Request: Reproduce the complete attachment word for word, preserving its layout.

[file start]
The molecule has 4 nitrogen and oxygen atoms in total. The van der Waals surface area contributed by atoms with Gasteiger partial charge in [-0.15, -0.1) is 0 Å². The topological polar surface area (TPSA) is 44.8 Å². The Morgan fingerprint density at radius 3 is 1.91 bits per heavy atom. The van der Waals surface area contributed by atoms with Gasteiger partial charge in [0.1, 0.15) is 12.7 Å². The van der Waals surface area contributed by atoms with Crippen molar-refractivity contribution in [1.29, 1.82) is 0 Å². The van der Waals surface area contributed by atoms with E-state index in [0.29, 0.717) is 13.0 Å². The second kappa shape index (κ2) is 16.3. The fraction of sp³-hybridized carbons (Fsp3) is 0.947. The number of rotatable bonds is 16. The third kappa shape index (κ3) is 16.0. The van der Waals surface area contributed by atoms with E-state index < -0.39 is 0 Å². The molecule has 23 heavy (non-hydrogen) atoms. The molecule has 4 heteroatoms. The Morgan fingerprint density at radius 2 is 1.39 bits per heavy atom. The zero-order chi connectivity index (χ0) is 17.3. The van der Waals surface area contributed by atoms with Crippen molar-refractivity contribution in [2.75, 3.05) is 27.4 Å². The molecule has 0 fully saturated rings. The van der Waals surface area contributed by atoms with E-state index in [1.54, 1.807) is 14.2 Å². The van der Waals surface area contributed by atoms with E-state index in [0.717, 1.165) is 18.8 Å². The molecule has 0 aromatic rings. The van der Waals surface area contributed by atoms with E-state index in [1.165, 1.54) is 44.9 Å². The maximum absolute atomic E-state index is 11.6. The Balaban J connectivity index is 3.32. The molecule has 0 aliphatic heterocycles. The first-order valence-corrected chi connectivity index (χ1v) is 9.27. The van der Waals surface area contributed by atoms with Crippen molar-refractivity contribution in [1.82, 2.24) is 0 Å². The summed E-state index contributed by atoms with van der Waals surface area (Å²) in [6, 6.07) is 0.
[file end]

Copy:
The molecule has 4 nitrogen and oxygen atoms in total. The van der Waals surface area contributed by atoms with Gasteiger partial charge in [-0.15, -0.1) is 0 Å². The topological polar surface area (TPSA) is 44.8 Å². The Morgan fingerprint density at radius 3 is 1.91 bits per heavy atom. The van der Waals surface area contributed by atoms with Gasteiger partial charge in [0.1, 0.15) is 12.7 Å². The van der Waals surface area contributed by atoms with Crippen molar-refractivity contribution in [1.29, 1.82) is 0 Å². The van der Waals surface area contributed by atoms with E-state index in [0.29, 0.717) is 13.0 Å². The second kappa shape index (κ2) is 16.3. The fraction of sp³-hybridized carbons (Fsp3) is 0.947. The number of rotatable bonds is 16. The third kappa shape index (κ3) is 16.0. The van der Waals surface area contributed by atoms with E-state index < -0.39 is 0 Å². The molecule has 23 heavy (non-hydrogen) atoms. The molecule has 4 heteroatoms. The Morgan fingerprint density at radius 2 is 1.39 bits per heavy atom. The zero-order chi connectivity index (χ0) is 17.3. The van der Waals surface area contributed by atoms with Crippen molar-refractivity contribution in [2.75, 3.05) is 27.4 Å². The molecule has 0 fully saturated rings. The van der Waals surface area contributed by atoms with E-state index in [1.54, 1.807) is 14.2 Å². The van der Waals surface area contributed by atoms with E-state index in [0.717, 1.165) is 18.8 Å². The molecule has 0 aromatic rings. The van der Waals surface area contributed by atoms with E-state index in [1.165, 1.54) is 44.9 Å². The maximum absolute atomic E-state index is 11.6. The Balaban J connectivity index is 3.32. The molecule has 0 aliphatic heterocycles. The first-order valence-corrected chi connectivity index (χ1v) is 9.27. The van der Waals surface area contributed by atoms with Crippen molar-refractivity contribution in [1.82, 2.24) is 0 Å². The summed E-state index contributed by atoms with van der Waals surface area (Å²) in [6, 6.07) is 0.